Appropriate signage and supervision are keys to keeping locker rooms safe. Also pay special attention to lockers, flooring and electrical outlets.

A luxurious locker room can help to sell facility memberships; but, while members want a beautiful and well-laid-out space, you want an area that is as safe and secure as possible. "[Locker rooms are] the No. 1 hazard of a fitness center," says Ken McKay, vice president of Fitness Pak Insurance, Chico, Calif. "You've got to take appropriate action to prevent accidents." There are plenty of hazards all over your fitness center, and locker rooms are no exception. Think of the wet areas (slippery!), the hair dryers (electrifying!) and the unlocked lockers (theft!). These lead to real safety and liability issues, so you need to do your best to prevent them so you and your members are not caught off-guard.

Floors

"Slip-and-fall accidents are the most common hazards associated with locker room wet areas," says Michael Swain of Markel Insurance Company, Glen Allen, Va. So, what is the best flooring for your facility to prevent such accidents? The predominant flooring in a locker room is a textured tile, which is usually required by state health departments. And, many managers are also choosing non-slip, porous, anti-fungal mats.

You may also find carpeting in locker rooms. While this isn't advisable in the wet areas due to drainage issues, it is becoming more common in locker and dressing areas. There is still a potential problem with traditional carpeting: It is difficult to keep clean and to disinfect, and powder, lotions and other personal care products can get into the carpet fibers. Vacuuming alone won't cut it for cleaning. However, there is a new polypropylene material in indoor/outdoor carpeting that is making locker room carpeting a more viable option. The fibers resist moisture build-up and bacteria, and can be cleaned with soap and water. This option is available in both woven and loomed options.

Electrical needs

Electrical outlets for hair dryers, curling irons, electric razors, etc., should be kept away from water sources. If outlets are at the sink area, consider having a contractor cap those wires, cover the outlet with a solid plate and add outlets in a separate "dressing" area that includes a counter and mirror space. Not only will this be a safety feature, it will also free up the sinks for those washing their hands, etc.

Insurance Company Tips

Markel Insurance Company recommends the following practices for locker room safety:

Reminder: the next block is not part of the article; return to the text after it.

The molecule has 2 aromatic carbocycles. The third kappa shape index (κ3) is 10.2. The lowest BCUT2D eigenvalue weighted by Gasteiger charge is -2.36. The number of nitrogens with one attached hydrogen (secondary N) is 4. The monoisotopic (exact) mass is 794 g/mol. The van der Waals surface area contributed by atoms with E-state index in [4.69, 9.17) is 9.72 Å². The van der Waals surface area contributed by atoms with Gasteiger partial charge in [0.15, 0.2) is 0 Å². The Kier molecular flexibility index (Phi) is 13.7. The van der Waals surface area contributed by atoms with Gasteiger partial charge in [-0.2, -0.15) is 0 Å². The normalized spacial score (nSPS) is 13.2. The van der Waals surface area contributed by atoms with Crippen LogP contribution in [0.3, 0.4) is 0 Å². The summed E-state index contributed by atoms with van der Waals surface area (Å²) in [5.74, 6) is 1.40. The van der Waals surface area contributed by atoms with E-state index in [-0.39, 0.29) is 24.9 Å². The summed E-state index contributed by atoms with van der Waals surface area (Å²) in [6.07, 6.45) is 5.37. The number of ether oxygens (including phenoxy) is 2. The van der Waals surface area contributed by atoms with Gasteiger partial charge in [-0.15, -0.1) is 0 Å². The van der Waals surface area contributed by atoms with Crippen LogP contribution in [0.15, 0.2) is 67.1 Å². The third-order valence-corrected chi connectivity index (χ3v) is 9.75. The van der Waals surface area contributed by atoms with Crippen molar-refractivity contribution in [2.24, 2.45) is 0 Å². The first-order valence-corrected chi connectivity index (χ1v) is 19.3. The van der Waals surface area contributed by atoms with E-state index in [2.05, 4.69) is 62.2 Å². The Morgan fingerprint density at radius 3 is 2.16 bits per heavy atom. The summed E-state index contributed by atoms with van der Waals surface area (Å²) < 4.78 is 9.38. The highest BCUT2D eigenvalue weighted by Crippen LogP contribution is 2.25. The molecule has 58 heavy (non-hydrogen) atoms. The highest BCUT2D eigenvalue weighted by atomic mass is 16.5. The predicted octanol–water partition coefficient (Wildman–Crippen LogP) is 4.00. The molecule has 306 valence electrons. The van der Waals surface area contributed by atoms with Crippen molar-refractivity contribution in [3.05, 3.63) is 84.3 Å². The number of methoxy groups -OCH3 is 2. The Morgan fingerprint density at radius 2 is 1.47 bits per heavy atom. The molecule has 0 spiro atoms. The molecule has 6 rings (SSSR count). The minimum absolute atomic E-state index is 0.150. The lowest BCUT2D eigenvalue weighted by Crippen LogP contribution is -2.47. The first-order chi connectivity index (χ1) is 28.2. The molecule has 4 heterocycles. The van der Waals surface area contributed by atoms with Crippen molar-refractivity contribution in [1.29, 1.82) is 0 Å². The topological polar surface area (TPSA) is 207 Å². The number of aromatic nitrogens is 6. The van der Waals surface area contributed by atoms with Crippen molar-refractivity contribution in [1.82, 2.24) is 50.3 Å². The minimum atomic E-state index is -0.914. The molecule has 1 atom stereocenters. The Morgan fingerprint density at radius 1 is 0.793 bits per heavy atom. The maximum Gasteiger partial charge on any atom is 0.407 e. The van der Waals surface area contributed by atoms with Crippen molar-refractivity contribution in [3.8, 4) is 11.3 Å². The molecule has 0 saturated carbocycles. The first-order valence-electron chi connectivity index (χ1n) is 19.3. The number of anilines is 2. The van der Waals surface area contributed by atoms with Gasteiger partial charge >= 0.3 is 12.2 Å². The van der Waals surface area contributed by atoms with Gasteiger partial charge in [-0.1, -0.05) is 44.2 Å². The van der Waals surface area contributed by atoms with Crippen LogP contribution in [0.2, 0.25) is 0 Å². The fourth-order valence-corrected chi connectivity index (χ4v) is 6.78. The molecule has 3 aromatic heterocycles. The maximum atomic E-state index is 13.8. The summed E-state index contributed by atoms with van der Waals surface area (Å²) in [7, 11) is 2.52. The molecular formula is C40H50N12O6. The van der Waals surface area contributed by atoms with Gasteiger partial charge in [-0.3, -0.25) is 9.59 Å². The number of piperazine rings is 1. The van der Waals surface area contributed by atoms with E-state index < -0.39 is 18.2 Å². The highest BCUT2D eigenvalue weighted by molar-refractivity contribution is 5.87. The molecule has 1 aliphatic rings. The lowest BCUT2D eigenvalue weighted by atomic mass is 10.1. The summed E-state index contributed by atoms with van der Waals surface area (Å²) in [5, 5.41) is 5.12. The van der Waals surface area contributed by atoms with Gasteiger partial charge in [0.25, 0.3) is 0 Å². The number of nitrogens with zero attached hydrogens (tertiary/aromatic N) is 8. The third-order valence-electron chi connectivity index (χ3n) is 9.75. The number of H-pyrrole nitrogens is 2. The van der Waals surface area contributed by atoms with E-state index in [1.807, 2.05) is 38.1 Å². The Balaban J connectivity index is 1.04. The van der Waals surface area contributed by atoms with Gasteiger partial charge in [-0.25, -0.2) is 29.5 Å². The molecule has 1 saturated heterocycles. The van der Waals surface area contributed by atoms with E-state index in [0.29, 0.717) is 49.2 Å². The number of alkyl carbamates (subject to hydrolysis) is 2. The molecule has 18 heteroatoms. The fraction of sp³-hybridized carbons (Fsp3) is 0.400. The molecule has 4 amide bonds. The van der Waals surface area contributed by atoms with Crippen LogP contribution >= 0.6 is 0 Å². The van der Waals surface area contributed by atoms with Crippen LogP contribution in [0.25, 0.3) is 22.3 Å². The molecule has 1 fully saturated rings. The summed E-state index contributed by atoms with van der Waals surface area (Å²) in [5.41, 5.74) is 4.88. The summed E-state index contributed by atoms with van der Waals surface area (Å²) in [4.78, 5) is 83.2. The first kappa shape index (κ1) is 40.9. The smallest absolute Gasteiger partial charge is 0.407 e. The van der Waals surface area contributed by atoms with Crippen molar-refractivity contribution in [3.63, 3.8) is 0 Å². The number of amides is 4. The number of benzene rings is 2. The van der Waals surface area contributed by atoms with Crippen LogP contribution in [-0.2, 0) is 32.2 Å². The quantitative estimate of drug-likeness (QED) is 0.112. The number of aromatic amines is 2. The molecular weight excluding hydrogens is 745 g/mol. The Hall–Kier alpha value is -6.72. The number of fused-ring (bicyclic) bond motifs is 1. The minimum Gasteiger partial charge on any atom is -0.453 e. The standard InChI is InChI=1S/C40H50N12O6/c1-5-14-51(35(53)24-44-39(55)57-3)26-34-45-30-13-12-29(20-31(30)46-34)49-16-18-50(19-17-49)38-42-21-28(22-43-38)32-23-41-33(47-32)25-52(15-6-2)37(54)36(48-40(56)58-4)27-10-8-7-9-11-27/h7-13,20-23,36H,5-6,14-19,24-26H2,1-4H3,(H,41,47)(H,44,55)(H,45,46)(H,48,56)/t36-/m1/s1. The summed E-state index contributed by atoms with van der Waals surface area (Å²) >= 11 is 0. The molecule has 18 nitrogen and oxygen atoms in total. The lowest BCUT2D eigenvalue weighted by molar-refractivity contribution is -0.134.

• Document inspection and cleaning procedures for wet areas. These procedures should include an hourly inspection of showers and other wet areas for potential slip-and-fall hazards, validating that mats are in place and do not present a tripping hazard. Additionally, inspect all floor tiles and surfaces to ensure they are even and free of gaps, gouges and broken areas.
  • Have clearly visible indicators for steps and changes in elevation.
  • Use non-skid mats and/or vinyl floor tiles designed for showers and other wet areas.
  • Use caution signs to warn of slippery conditions.
  • Use non-skid wax on tile floors.
  • Have signage requiring swimmers to dry off in the pool area so that they do not track water throughout the facility.
  • Prohibit the use of cell phones in the locker room and pool areas.
  • Have procedures to educate all employees about the importance of keeping floors free of slip, trip and fall hazards.

For insurance purposes, "sinks and dressing areas are different from wet areas," says Jennifer Urmston Lowe of Sports & Fitness Insurance Corp., Madison, Miss. "For insurance purposes, wet areas are showers, hot tubs, whirlpools, saunas and swimming pools. There should not be electrical outlets in these wet areas, and there should be non-slip flooring or floor covering in these areas."

Newer facilities will certainly have ground fault circuit interrupter (GFCI) outlets. Older facilities that do not have this type of outlet need to upgrade - today. This type of outlet ensures that if there is a power surge, the power will be shut off, protecting the member from shock and the building from fire. If your facility provides hair dryers, make sure those also have surge-protected plugs. Remind members that no electrical equipment should be used while they are in standing water.

Signs and waivers

It is imperative that you have signs posted for the safety of your members. While it may seem painfully obvious that valuables should never be left unsecured in lockers, and shower floors are slippery, to protect yourself from a litigious society, you must inform members of these facts.